Quick Facts

Quick facts

  • Originally native to South Africa, African Daisy (Senecio pterophorus) is a short-lived perennial herb to shrub 1-1.5 m high, with green leaves, and wings on stem, with yellow flowers.
  • An aggressive pioneer species that readily invades disturbed sites.
  • In natural ecosystems the African Daisy is strongly competitive, and can form dense thickets that exclude native species.
  • In agricultural areas, it can greatly reduce productivity rates.
  • Larger populations can be controlled by cultivation and grazing, slashing, and herbicide.

What Does It Look Like?

What is it?

African Daisy (Senecio pterophorus) is an erect, tufted, perennial shrub 1-1.5 metres high, with several stems per plant, young stems usually white-cobwebbed, finally smooth without hairs, greyish-green and ribbed length-wise. The lower parts of the stems develop distinctive wings which extend down from the bases of the leaves. The leaves are unstacked or very shortly stalked, leathery, lanceolate (lance-shaped, about 4 times as long as broad, broadest in the lower half and tapering to the tip) to oblanceolate (lance-shaped, about 4 times as long as broad, broadest in the  upper-half and tapering to the base) 50–120 mm long, 3–20 mm wide, at least the lower ones usually with 2–8 forward-directed teeth, and the upper leaves are generally without teeth, margins often recurved. The upper leaf-surface is glossy-green often shining, and the lower leaf is white or grey with a cobweb like appearance.

The flower-heads (capitula) are bright yellow, daisy-like, with may flower-heads grouped in inflorescence (the group or arrangement of flowers on a plant) on stems at the top of the plant to about 100 – 200 mm across, in diameter, with about 40–200 flower heads per stem. Each flower-head is about 4.5 – 6  mm in diameter with up to about 108 yellow florets (flowers), including 8 to 13 ray florets on the outer edge bearing petal-like ligules 4–7 mm long. and the 40–95 disc inner florets, without a petal like structure. Surrounding the flowers are involucre bracts (small leaf like structures) that is cup-shaped 4.5–6 mm long, sparsely cobwebbed at base. There are 18–22, green bracts.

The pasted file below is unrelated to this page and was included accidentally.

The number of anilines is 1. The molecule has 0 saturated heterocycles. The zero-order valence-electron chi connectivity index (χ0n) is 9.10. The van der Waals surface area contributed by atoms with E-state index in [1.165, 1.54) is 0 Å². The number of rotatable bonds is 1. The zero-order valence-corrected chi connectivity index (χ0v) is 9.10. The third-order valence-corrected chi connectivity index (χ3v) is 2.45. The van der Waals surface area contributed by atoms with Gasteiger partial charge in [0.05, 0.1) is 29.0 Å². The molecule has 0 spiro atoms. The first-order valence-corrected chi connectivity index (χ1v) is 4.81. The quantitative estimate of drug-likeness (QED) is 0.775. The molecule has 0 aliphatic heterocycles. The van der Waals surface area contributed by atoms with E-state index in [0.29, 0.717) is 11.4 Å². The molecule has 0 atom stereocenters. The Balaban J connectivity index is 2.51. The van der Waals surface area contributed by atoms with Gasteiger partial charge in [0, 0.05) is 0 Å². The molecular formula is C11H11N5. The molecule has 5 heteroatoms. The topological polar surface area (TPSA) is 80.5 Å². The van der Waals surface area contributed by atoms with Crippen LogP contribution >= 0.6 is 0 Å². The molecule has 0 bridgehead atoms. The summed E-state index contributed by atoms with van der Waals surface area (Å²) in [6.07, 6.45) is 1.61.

The fruits or 'seeds' (cypselas) are ribbed, 1.5–1.8 mm long, brown or reddish-brown, with minute hairs in rows which are pressed to the surface of the seed, and topped with a ring of slender, deciduous, white pappus hairs to 5 mm long (Parsons & Cuthbertson 1992; Walsh & Entwisle 1999; Navie 2004).

For further information and assistance with identification of African Daisy contact the herbarium in your state or territory.

Flower colour


Growth form (weed type/habit)

Shrub or Herb

Where it currently grows? Preferred habitat

In South Africa, African Daisy (Senecio pterophorus) grows in areas of moderate to high rainfall (500-1500 mm) (Parsons & Cuthbertson 1992). In Spain, it forms dense infestations in riverbeds (Thorp & Wilson 1998 – ).

In Australia, it tolerates a wide range of soil types (VicFlora 2016; eFlora 2021). In Australia it often invades roadsides and railway lines, cleared paddocks, denuded grazing land, newly sown pastures, and native vegetation (Parsons & Cuthbertson 1992; National Herbarium of Victoria 2007). It grows in a variety of situations from well-drained hillsides to semi-waterlogged areas (Faithfull 2007),

Native vegetation invaded by the African Daisy include lowland grassland, grassy-woodland, heathy-woodland and dry sclerophyll forest, usually following disturbance, particularly fire (Carr et al. 1992; National Herbarium of Victoria 2007; Stajsic 2007, pers. comm.).

Are there similar species?

Senecio is an enormous genus of about 1500 species throughout the world. In Australia, there are 97 representatives, 87 which are native and 10 that are introduced. Among the radiate (with petal-like flower segments) species, African Daisy (Senecio pterophorus) may be confused with Various varieties of Senecio linearifolius.